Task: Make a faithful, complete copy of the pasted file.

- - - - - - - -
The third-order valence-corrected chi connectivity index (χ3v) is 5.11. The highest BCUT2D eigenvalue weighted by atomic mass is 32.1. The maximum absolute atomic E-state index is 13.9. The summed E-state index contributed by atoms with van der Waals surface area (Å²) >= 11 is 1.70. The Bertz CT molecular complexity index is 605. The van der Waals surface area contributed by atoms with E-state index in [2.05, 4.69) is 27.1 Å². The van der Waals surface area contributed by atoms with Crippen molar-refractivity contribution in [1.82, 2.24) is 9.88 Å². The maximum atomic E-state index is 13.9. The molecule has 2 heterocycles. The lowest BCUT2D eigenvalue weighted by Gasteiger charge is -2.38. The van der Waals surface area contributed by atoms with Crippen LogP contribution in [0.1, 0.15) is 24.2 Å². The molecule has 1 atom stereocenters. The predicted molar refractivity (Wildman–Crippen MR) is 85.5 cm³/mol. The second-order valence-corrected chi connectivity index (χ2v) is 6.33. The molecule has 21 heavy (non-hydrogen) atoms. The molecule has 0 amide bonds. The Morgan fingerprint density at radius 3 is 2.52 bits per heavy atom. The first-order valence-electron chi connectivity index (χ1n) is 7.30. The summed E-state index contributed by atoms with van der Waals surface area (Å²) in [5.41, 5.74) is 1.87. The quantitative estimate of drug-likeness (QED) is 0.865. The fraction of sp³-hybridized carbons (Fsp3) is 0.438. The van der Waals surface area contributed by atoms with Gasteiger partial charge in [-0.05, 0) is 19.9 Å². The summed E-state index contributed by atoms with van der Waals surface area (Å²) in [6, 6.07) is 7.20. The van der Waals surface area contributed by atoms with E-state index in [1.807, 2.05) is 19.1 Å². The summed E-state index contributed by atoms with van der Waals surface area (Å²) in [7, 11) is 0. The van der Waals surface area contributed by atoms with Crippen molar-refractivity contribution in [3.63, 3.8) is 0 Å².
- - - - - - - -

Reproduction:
The third-order valence-corrected chi connectivity index (χ3v) is 5.11. The highest BCUT2D eigenvalue weighted by atomic mass is 32.1. The maximum absolute atomic E-state index is 13.9. The summed E-state index contributed by atoms with van der Waals surface area (Å²) >= 11 is 1.70. The Bertz CT molecular complexity index is 605. The van der Waals surface area contributed by atoms with E-state index in [2.05, 4.69) is 27.1 Å². The van der Waals surface area contributed by atoms with Crippen molar-refractivity contribution in [1.82, 2.24) is 9.88 Å². The maximum atomic E-state index is 13.9. The molecule has 2 heterocycles. The lowest BCUT2D eigenvalue weighted by Gasteiger charge is -2.38. The van der Waals surface area contributed by atoms with Crippen LogP contribution in [0.1, 0.15) is 24.2 Å². The molecule has 1 atom stereocenters. The predicted molar refractivity (Wildman–Crippen MR) is 85.5 cm³/mol. The second-order valence-corrected chi connectivity index (χ2v) is 6.33. The molecule has 21 heavy (non-hydrogen) atoms. The molecule has 0 amide bonds. The Morgan fingerprint density at radius 3 is 2.52 bits per heavy atom. The first-order valence-electron chi connectivity index (χ1n) is 7.30. The summed E-state index contributed by atoms with van der Waals surface area (Å²) in [5.41, 5.74) is 1.87. The quantitative estimate of drug-likeness (QED) is 0.865. The fraction of sp³-hybridized carbons (Fsp3) is 0.438. The van der Waals surface area contributed by atoms with Gasteiger partial charge in [-0.05, 0) is 19.9 Å². The summed E-state index contributed by atoms with van der Waals surface area (Å²) in [6, 6.07) is 7.20. The van der Waals surface area contributed by atoms with E-state index in [1.807, 2.05) is 19.1 Å². The summed E-state index contributed by atoms with van der Waals surface area (Å²) in [7, 11) is 0. The van der Waals surface area contributed by atoms with Crippen molar-refractivity contribution in [3.63, 3.8) is 0 Å².